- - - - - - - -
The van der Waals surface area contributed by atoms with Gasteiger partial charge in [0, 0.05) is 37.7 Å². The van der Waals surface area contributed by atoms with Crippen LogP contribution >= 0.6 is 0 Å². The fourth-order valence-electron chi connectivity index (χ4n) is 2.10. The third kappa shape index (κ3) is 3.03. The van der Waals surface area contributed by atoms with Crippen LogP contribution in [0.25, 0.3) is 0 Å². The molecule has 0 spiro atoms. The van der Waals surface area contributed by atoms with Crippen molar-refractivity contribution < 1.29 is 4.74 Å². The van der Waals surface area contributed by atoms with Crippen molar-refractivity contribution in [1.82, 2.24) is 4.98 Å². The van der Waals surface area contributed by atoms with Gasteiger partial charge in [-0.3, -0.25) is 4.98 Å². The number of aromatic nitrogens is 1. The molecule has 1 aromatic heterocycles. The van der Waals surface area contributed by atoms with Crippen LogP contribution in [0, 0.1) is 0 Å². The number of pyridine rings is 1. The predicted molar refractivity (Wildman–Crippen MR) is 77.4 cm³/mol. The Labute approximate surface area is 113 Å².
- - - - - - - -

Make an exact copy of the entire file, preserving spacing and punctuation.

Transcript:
The van der Waals surface area contributed by atoms with Gasteiger partial charge in [0, 0.05) is 37.7 Å². The van der Waals surface area contributed by atoms with Crippen LogP contribution >= 0.6 is 0 Å². The fourth-order valence-electron chi connectivity index (χ4n) is 2.10. The third kappa shape index (κ3) is 3.03. The van der Waals surface area contributed by atoms with Crippen LogP contribution in [0.25, 0.3) is 0 Å². The molecule has 0 spiro atoms. The van der Waals surface area contributed by atoms with Crippen molar-refractivity contribution < 1.29 is 4.74 Å². The van der Waals surface area contributed by atoms with Crippen molar-refractivity contribution in [1.82, 2.24) is 4.98 Å². The van der Waals surface area contributed by atoms with Gasteiger partial charge in [-0.3, -0.25) is 4.98 Å². The number of aromatic nitrogens is 1. The molecule has 1 aromatic heterocycles. The van der Waals surface area contributed by atoms with Crippen LogP contribution in [0, 0.1) is 0 Å². The number of pyridine rings is 1. The predicted molar refractivity (Wildman–Crippen MR) is 77.4 cm³/mol. The Labute approximate surface area is 113 Å².